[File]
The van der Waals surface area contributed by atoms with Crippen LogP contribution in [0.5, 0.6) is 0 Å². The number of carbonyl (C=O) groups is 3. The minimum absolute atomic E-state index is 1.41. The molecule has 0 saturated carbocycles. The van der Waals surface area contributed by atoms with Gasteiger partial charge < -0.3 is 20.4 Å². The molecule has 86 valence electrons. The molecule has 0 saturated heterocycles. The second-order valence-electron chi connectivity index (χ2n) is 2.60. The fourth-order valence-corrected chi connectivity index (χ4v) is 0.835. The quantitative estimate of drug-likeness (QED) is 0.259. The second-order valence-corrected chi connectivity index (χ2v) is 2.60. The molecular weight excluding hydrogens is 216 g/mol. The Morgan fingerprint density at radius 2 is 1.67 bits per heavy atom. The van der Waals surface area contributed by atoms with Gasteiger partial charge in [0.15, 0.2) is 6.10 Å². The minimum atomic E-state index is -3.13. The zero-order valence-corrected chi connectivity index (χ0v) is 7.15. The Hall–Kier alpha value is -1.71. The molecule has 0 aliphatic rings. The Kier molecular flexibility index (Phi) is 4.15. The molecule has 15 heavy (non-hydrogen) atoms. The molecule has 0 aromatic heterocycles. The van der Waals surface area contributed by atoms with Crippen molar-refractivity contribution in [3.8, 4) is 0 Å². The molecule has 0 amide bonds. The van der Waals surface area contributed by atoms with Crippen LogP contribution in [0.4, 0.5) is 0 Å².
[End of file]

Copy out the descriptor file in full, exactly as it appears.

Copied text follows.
The van der Waals surface area contributed by atoms with Crippen LogP contribution in [0.5, 0.6) is 0 Å². The number of carbonyl (C=O) groups is 3. The minimum absolute atomic E-state index is 1.41. The molecule has 0 saturated carbocycles. The van der Waals surface area contributed by atoms with Gasteiger partial charge < -0.3 is 20.4 Å². The molecule has 86 valence electrons. The molecule has 0 saturated heterocycles. The second-order valence-electron chi connectivity index (χ2n) is 2.60. The fourth-order valence-corrected chi connectivity index (χ4v) is 0.835. The quantitative estimate of drug-likeness (QED) is 0.259. The second-order valence-corrected chi connectivity index (χ2v) is 2.60. The molecular weight excluding hydrogens is 216 g/mol. The Morgan fingerprint density at radius 2 is 1.67 bits per heavy atom. The van der Waals surface area contributed by atoms with Gasteiger partial charge in [0.15, 0.2) is 6.10 Å². The minimum atomic E-state index is -3.13. The zero-order valence-corrected chi connectivity index (χ0v) is 7.15. The Hall–Kier alpha value is -1.71. The molecule has 0 aliphatic rings. The Kier molecular flexibility index (Phi) is 4.15. The molecule has 15 heavy (non-hydrogen) atoms. The molecule has 0 aromatic heterocycles. The van der Waals surface area contributed by atoms with Crippen molar-refractivity contribution in [3.8, 4) is 0 Å². The molecule has 0 amide bonds. The van der Waals surface area contributed by atoms with Crippen LogP contribution in [0.4, 0.5) is 0 Å².